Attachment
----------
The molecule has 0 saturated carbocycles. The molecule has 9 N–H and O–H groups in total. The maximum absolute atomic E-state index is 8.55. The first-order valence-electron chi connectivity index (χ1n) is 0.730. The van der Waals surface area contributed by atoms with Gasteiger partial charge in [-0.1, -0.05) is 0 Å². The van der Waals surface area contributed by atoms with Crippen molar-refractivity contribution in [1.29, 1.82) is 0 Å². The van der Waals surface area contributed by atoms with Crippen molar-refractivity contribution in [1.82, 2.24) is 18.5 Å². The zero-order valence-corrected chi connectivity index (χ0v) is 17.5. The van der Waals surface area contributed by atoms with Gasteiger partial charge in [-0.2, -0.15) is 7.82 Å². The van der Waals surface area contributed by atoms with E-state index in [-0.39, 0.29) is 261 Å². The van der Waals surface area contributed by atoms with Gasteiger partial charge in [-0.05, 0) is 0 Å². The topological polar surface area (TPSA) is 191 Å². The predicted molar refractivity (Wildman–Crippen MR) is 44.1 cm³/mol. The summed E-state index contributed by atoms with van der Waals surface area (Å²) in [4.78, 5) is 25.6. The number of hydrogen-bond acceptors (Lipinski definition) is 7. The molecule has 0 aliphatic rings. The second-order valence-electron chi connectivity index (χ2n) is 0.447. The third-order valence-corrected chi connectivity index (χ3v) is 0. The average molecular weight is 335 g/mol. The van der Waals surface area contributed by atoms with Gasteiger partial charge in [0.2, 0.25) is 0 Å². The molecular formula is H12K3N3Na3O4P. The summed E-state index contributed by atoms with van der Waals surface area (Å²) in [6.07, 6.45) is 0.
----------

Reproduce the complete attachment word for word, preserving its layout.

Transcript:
The molecule has 0 saturated carbocycles. The molecule has 9 N–H and O–H groups in total. The maximum absolute atomic E-state index is 8.55. The first-order valence-electron chi connectivity index (χ1n) is 0.730. The van der Waals surface area contributed by atoms with Gasteiger partial charge in [-0.1, -0.05) is 0 Å². The van der Waals surface area contributed by atoms with Crippen molar-refractivity contribution in [1.29, 1.82) is 0 Å². The van der Waals surface area contributed by atoms with Crippen molar-refractivity contribution in [1.82, 2.24) is 18.5 Å². The zero-order valence-corrected chi connectivity index (χ0v) is 17.5. The van der Waals surface area contributed by atoms with Gasteiger partial charge in [-0.2, -0.15) is 7.82 Å². The van der Waals surface area contributed by atoms with E-state index in [-0.39, 0.29) is 261 Å². The van der Waals surface area contributed by atoms with Gasteiger partial charge in [-0.05, 0) is 0 Å². The topological polar surface area (TPSA) is 191 Å². The predicted molar refractivity (Wildman–Crippen MR) is 44.1 cm³/mol. The summed E-state index contributed by atoms with van der Waals surface area (Å²) in [4.78, 5) is 25.6. The number of hydrogen-bond acceptors (Lipinski definition) is 7. The molecule has 0 aliphatic rings. The second-order valence-electron chi connectivity index (χ2n) is 0.447. The third-order valence-corrected chi connectivity index (χ3v) is 0. The average molecular weight is 335 g/mol. The van der Waals surface area contributed by atoms with Gasteiger partial charge in [0.2, 0.25) is 0 Å². The molecular formula is H12K3N3Na3O4P. The summed E-state index contributed by atoms with van der Waals surface area (Å²) in [6.07, 6.45) is 0.